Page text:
Re “The Short Life of a Diagnosis” (Op-Ed, Nov. 10):
I’m writing in support of Simon Baron-Cohen’s argument for maintaining the diagnosis of Asperger’s syndrome in the Diagnostic and Statistical Manual of Mental Disorders.
My son and I have Asperger’s syndrome. I’ve written, produced and directed 10 DVDs about Asperger’s syndrome and autism. I’ve just finished a DVD about people with the condition who have beaten long odds and found steady employment. A common link among these employees is that they all disclosed the condition to their employers, got some reasonable accommodations and worked hard to modify challenging behaviors.
Changing the diagnosis to “autism spectrum disorder” will make job applicants less likely to disclose — and employers less likely to understand and accept — their capabilities and challenges.
In the real world, continuing to use the diagnosis of Asperger’s syndrome as a condition on the autism spectrum does no harm and will help talented, deserving people find and keep employment.
Winston-Salem, N.C., Nov. 10, 2009
To the Editor:
As a physician who has been involved in the development of diagnostic criteria for pain medicine and psychiatry, I take issue with Simon Baron-Cohen’s discussion of classification of disorders in psychiatry.
Mr. Baron-Cohen states, “Psychiatry is not at the stage of other branches of medicine, where a diagnostic category depends on a known biological mechanism.” If he knows the biological mechanism that causes fibromyalgia or most cases of low back pain or innumerable disorders in all fields of medicine the etiologies of which are still unknown, I wish he would enlighten the rest of us.
He also argues that changes in the number and types of disorders included in the various editions of the Diagnostic and Statistical Manual of Mental Disorders indicate a lack of science unique to psychiatry. If one were to compare the list of disorders in any medical specialty from 1952, when the first edition of the psychiatric classification system, DSM-I, was published, to today, one would find many changes, including a great increase in the number of diagnoses reflecting increased knowledge and changes in medical practice.
Steven A. King
New York, Nov. 10, 2009
To the Editor:
Thanks to Simon Baron-Cohen for discussing some of the issues surrounding the potential loss of Asperger’s syndrome as a diagnosis in the Diagnostic and Statistical Manual of Mental Disorders.
I have a background in psychology and am the mother of a 5-year-old who received a diagnosis in January, and the more time we spend with other children on the autism spectrum, the more I sense that there is a true difference, if mainly qualitative.
It is not something that can easily be described in bullet-form criteria, as the D.S.M. features, and the current criteria are questionable in and of themselves.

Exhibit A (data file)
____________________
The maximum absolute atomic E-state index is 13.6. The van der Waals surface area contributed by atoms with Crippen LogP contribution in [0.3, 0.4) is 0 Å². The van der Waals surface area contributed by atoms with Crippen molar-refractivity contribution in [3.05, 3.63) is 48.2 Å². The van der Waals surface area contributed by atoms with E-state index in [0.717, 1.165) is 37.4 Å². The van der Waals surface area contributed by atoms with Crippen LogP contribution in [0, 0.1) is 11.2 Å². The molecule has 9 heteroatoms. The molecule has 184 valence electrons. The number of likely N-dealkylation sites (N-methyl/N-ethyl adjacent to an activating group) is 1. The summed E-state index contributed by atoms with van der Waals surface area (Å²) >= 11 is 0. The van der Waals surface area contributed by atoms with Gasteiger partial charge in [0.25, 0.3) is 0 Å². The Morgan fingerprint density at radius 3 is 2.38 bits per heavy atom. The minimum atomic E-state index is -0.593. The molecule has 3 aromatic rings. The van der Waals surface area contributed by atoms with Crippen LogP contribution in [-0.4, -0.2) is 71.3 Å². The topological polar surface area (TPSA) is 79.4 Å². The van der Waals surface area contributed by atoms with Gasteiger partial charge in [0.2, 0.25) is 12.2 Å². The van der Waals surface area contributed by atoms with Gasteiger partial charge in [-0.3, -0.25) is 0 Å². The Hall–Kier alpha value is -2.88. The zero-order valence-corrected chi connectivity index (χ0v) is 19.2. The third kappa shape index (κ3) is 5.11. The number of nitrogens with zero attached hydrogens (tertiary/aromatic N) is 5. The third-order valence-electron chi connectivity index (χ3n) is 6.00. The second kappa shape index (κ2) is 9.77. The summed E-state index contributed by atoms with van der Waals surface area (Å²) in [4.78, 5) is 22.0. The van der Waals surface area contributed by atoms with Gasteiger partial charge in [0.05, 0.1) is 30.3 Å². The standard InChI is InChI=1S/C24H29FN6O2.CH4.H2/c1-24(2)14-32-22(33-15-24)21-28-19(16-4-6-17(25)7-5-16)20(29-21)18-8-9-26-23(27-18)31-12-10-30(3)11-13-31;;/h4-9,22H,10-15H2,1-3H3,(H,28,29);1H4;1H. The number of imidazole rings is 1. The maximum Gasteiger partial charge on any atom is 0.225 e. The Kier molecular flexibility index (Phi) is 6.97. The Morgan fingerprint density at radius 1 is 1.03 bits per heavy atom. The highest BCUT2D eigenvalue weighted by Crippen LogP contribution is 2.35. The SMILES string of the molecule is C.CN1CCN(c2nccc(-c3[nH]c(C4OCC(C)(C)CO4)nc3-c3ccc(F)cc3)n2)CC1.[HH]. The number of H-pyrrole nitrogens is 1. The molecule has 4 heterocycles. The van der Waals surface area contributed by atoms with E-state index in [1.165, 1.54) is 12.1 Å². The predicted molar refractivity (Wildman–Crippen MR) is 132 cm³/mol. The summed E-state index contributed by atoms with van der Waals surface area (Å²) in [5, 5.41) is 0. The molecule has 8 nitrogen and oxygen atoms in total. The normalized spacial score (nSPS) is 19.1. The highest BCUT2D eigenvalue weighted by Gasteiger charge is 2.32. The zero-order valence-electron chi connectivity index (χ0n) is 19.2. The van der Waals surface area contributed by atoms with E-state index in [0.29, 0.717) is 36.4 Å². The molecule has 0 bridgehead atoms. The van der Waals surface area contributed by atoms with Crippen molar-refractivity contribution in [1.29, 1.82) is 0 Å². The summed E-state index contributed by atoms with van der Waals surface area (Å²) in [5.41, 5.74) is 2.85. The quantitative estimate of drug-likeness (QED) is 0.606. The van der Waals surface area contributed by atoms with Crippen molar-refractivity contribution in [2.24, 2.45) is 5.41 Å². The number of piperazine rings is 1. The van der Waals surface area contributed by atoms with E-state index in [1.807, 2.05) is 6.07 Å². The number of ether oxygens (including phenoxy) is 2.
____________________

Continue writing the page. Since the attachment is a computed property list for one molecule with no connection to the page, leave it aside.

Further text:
I would encourage anyone who wants a better understanding of the qualitative feel of the condition to go back and read the writings of Hans Asperger himself. Full of genuine affection and real-life examples of behavior, Asperger writes convincingly and authoritatively of children he recognized as both part of the autistic family and a distinct subgroup.
Amanda J. Hammond
Guelph, Ontario, Nov. 10, 2009
To the Editor:
Simon Baron-Cohen should make a distinction between language and speech. Many people with autism have difficulty speaking or have no speech at all. But language can exist independent of speech.
As we learn that the autistic can have “hidden” language, we will have a much better idea of how to define these syndromes.
Meanwhile, chopping and changing diagnoses can leave people with Asperger’s without a guaranteed right to an education.
Mary L. Flanagan
Port Washington, N.Y., Nov. 11, 2009
To the Editor:
Removing Asperger’s syndrome from the Diagnostic and Statistical Manual of Mental Disorders would be a mistake. Just look at current autism statistics, which lump classic autism and Asperger’s syndrome into one group.
Autism affects 1 in 91 children, according to Autism Speaks, a science and advocacy organization. Though my son who has severe autism is counted in that number, he is part of a subset of individuals who look completely different from those with Asperger’s syndrome.
My son is nonverbal and requires round-the-clock supervision, while a person with Asperger’s syndrome often leads a “normal” life.
The autism statistic of 1 in 91, however, does nothing to highlight these important distinctions. One term for all would be to homogenize a category that is disturbingly broad.
Annie Lubliner Lehmann
West Bloomfield, Mich., Nov. 11, 2009
The writer is the author of “The Accidental Teacher: Life Lessons From My Silent Son.”